By Innes Herdan, Staff  Reporter

Elyse Pratt-Ranco, assistant director of Upward Bound

Elyse Pratt-Ranco (courtesy of UMF)

Starting this semester, the University of Maine Farmington (UMF) is offering a student grief group for students who have lost a loved one. The support group is run by Elyse Pratt-Ranco, the assistant director of Upward Bound.

  For Pratt-Ranco, creating this support group was influenced by the passing of her best friend during her senior year at UMF. “I could have used a support group like this,” said Pratt-Ranco, “When everyone’s lives went back to normal and I went back to our apartment, my best friend still wasn’t there… I could have used a support group at that time.”

  The UMF grief support group is completely confidential; it is a space for those affected by loss go through their grieving process, whatever it may be for them. This group is not about giving advice, but rather a place to get support from those who have experienced loss as well.

  “The whole philosophy behind this kind of work is we all have everything within us that we need to heal from grief, we just need a container to process and express it,” said Pratt-Ranco, “Loss is loss, whether a friend, or grandparent there is universal feeling there. We have this tendency to try and compare ourselves but people can benefit to be with each other and supported by other people who have experienced the same.”

  Pratt-Ranco provided a statistic from the National Students of AMF website that stated that one third of all college students are grieving a death that happened within the last year. Also, 38 to 50 percent of college students have lost a friend or loved on in the past two years.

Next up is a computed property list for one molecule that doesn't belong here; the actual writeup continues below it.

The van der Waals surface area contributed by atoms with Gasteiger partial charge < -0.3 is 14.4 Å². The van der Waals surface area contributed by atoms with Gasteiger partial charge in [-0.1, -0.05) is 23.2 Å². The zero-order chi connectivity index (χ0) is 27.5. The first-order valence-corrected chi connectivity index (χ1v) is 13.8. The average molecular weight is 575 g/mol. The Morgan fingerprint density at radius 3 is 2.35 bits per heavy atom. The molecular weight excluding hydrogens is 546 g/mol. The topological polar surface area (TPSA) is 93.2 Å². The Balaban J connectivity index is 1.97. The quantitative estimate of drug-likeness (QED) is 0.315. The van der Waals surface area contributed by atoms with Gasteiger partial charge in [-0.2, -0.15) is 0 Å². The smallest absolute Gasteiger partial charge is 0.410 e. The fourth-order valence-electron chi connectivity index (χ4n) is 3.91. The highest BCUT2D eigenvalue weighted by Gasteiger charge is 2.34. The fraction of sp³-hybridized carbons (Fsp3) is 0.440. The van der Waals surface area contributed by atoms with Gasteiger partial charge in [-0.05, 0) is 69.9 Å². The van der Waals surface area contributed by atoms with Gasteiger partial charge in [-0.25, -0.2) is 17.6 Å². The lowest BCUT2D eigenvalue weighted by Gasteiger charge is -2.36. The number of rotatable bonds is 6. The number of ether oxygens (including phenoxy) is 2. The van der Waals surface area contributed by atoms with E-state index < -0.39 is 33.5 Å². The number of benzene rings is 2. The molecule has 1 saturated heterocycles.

“A surprising number of students each semester deal with grief issues, and sometimes, those issues interfere with their academic goals or cause distress in their relationships,” said Bob Pederson, the director of the Center for Student Development at UMF, “The group situation may not appeal to everyone, but it is a positive setting to both get and give support.”

  Pratt-Ranco was trained to lead a grief support group through an organization called The Program for Grieving Children and Teens.
“I started thinking how there is nothing that meets the grieving needs for college students,” said Pratt-Ranco, “Young/Early adults don’t really have anything in the area that could support them.”
“Elyse is wonderful group facilitator and educator,” said Pederson in a recent e-mail interview, “The fact that she is leading this support group gives me confidence that participants will have an enriching experience.”

   The Grief Support group meets every Monday from 6:30 p.m. to 7:30 PM in room 204 on the second floor of the Look House, which can be located by the side entrance. If anybody has any questions on whether this support group is the right fit for them, they can contact Pratt-Ranco at or by her office phone at 778-7293.

  “I provide plenty of tissues,” said Pratt- Ranco.